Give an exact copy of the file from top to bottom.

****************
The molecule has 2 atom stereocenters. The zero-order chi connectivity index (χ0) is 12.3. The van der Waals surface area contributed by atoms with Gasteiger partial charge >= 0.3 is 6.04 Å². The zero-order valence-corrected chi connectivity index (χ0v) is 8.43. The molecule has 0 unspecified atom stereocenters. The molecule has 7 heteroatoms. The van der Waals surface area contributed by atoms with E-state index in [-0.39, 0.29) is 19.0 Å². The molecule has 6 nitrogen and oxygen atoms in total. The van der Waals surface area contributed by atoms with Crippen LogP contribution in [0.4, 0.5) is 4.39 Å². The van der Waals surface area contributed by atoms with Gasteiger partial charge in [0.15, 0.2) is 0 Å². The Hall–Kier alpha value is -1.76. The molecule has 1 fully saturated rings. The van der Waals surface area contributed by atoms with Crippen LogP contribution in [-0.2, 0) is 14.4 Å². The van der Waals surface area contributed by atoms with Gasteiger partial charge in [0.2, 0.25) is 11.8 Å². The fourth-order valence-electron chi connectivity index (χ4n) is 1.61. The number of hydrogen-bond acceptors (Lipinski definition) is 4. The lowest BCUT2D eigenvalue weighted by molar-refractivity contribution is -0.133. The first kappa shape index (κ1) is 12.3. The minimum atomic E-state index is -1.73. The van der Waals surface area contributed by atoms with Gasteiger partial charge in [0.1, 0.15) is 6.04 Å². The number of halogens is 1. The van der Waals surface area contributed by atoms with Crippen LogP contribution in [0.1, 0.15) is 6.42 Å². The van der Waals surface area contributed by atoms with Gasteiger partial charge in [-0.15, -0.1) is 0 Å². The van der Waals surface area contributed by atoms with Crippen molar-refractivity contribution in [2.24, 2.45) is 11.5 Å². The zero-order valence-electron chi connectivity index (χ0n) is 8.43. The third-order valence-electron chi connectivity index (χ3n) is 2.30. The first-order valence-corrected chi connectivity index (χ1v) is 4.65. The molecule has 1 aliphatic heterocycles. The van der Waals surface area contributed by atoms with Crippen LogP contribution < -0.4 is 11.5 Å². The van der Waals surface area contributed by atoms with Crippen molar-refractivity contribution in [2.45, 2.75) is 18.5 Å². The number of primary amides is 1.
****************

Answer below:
The molecule has 2 atom stereocenters. The zero-order chi connectivity index (χ0) is 12.3. The van der Waals surface area contributed by atoms with Gasteiger partial charge >= 0.3 is 6.04 Å². The zero-order valence-corrected chi connectivity index (χ0v) is 8.43. The molecule has 0 unspecified atom stereocenters. The molecule has 7 heteroatoms. The van der Waals surface area contributed by atoms with E-state index in [-0.39, 0.29) is 19.0 Å². The molecule has 6 nitrogen and oxygen atoms in total. The van der Waals surface area contributed by atoms with Crippen LogP contribution in [0.4, 0.5) is 4.39 Å². The van der Waals surface area contributed by atoms with Gasteiger partial charge in [0.15, 0.2) is 0 Å². The Hall–Kier alpha value is -1.76. The molecule has 1 fully saturated rings. The van der Waals surface area contributed by atoms with Crippen LogP contribution in [-0.2, 0) is 14.4 Å². The van der Waals surface area contributed by atoms with Gasteiger partial charge in [0.2, 0.25) is 11.8 Å². The fourth-order valence-electron chi connectivity index (χ4n) is 1.61. The number of hydrogen-bond acceptors (Lipinski definition) is 4. The lowest BCUT2D eigenvalue weighted by molar-refractivity contribution is -0.133. The first kappa shape index (κ1) is 12.3. The minimum atomic E-state index is -1.73. The van der Waals surface area contributed by atoms with Gasteiger partial charge in [0.1, 0.15) is 6.04 Å². The number of halogens is 1. The van der Waals surface area contributed by atoms with Crippen LogP contribution in [0.1, 0.15) is 6.42 Å². The van der Waals surface area contributed by atoms with Gasteiger partial charge in [-0.15, -0.1) is 0 Å². The van der Waals surface area contributed by atoms with Crippen molar-refractivity contribution in [2.24, 2.45) is 11.5 Å². The zero-order valence-electron chi connectivity index (χ0n) is 8.43. The third-order valence-electron chi connectivity index (χ3n) is 2.30. The first-order valence-corrected chi connectivity index (χ1v) is 4.65. The molecule has 1 aliphatic heterocycles. The van der Waals surface area contributed by atoms with Crippen LogP contribution < -0.4 is 11.5 Å². The van der Waals surface area contributed by atoms with Crippen molar-refractivity contribution in [2.45, 2.75) is 18.5 Å². The number of primary amides is 1.